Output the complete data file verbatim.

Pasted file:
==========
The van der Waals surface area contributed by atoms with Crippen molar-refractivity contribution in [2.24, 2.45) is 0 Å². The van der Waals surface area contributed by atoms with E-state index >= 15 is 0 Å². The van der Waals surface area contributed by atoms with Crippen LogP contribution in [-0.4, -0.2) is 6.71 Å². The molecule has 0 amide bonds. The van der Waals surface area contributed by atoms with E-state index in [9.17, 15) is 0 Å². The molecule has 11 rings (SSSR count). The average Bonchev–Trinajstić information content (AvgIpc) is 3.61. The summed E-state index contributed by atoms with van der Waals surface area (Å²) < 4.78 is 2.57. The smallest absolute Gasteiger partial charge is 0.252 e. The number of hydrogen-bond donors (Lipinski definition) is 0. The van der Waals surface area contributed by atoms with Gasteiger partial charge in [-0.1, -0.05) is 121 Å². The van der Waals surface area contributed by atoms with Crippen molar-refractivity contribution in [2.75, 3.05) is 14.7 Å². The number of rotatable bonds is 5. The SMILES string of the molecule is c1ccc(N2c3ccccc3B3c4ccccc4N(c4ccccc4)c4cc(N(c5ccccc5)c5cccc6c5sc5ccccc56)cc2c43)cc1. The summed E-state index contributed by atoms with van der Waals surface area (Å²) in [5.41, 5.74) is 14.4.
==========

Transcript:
The van der Waals surface area contributed by atoms with Crippen molar-refractivity contribution in [2.24, 2.45) is 0 Å². The van der Waals surface area contributed by atoms with E-state index >= 15 is 0 Å². The van der Waals surface area contributed by atoms with Crippen LogP contribution in [-0.4, -0.2) is 6.71 Å². The molecule has 0 amide bonds. The van der Waals surface area contributed by atoms with E-state index in [9.17, 15) is 0 Å². The molecule has 11 rings (SSSR count). The average Bonchev–Trinajstić information content (AvgIpc) is 3.61. The summed E-state index contributed by atoms with van der Waals surface area (Å²) < 4.78 is 2.57. The smallest absolute Gasteiger partial charge is 0.252 e. The number of hydrogen-bond donors (Lipinski definition) is 0. The van der Waals surface area contributed by atoms with Gasteiger partial charge in [-0.1, -0.05) is 121 Å². The van der Waals surface area contributed by atoms with Crippen molar-refractivity contribution in [2.75, 3.05) is 14.7 Å². The number of rotatable bonds is 5. The SMILES string of the molecule is c1ccc(N2c3ccccc3B3c4ccccc4N(c4ccccc4)c4cc(N(c5ccccc5)c5cccc6c5sc5ccccc56)cc2c43)cc1. The summed E-state index contributed by atoms with van der Waals surface area (Å²) in [5.41, 5.74) is 14.4.